BACKGROUND: Arterial age can be estimated from equations relating arterial stiffness to age and blood pressure in large cohorts. We investigated whether estimated arterial age (eAA) was elevated in patients with the metabolic syndrome and/or known cardiovascular disease (CVD), which factors were associated with eAA and whether eAA added prognostic information.
METHODS: In 1993, 2366 study participants, 41, 51, 61, and 71 years old, had traditional cardiovascular risk factors and carotid-femoral pulse wave velocity (cfPWV) measured. Risk groups were identified based on known CVD and components of metabolic syndrome, Systematic COronary Risk Evaluation, or Framingham risk score. From age, mean blood pressure, and cfPWV, eAA and estimated cfPWV (ePWV) were calculated. In 2006, the combined cardiovascular endpoint (CEP) of cardiovascular death, nonfatal myocardial infarction, nonfatal stroke, and hospitalization for ischemic heart disease was registered.
RESULTS: cfPWV and ePWV increased with ageing and cardiovascular risk (all P < 0.001), but ePWV increased more with ageing than cfPWV. The difference between eAA and chronological age was associated with male sex (β = 0.14), higher heart rate (β = 0.16 both P < 0.001), fasting glucose (β = 0.08) soluble urokinase plasminogen activator receptor (β = 0.06, both P < 0.01), and known CVD (β = 0.06, P < 0.05) independently of age, SBP, and heart rate. Independently of Systematic COronary Risk Evaluation, eAA (hazard ratio = 1.20, P < 0.01) predicted CEP, but not as accurately as ePWV (hazard ratio = 1.58, P < 0.001) and cfPWV (hazard ratio = 1.32, P < 0.001) among apparently healthy study participants.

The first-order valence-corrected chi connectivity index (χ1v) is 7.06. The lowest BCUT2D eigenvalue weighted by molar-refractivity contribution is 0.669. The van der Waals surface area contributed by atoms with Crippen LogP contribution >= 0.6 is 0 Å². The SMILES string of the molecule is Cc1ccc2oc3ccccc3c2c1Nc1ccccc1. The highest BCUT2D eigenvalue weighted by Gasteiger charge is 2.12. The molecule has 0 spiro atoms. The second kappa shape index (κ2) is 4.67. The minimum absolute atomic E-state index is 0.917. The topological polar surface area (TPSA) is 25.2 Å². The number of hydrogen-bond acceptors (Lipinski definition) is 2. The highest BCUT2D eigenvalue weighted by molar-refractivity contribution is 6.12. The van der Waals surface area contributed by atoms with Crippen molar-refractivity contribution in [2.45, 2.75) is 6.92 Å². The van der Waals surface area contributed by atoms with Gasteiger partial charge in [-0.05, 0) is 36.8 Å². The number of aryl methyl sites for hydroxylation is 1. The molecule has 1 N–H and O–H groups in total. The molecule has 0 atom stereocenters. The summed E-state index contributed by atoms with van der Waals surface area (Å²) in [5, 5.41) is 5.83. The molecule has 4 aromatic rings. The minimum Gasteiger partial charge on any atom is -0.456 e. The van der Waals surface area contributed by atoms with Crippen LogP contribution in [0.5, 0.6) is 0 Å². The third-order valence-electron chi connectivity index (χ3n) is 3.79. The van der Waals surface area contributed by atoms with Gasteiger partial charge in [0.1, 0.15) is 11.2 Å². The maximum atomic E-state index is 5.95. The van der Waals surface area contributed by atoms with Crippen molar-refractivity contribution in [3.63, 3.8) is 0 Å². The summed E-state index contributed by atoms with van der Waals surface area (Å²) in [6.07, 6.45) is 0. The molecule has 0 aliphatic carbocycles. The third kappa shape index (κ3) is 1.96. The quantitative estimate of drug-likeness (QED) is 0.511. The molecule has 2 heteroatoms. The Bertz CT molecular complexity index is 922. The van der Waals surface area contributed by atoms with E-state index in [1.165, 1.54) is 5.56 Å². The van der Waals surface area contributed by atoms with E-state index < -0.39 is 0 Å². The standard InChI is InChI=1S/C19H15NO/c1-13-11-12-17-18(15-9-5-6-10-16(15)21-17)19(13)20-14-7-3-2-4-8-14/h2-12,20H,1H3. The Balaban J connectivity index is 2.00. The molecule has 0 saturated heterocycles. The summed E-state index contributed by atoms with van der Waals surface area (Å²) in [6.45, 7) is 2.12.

CONCLUSION: Elevated eAA was associated with male sex, higher plasma glucose, and soluble urokinase plasminogen activator receptor and known CVD independently of age, SBP, and heart rate.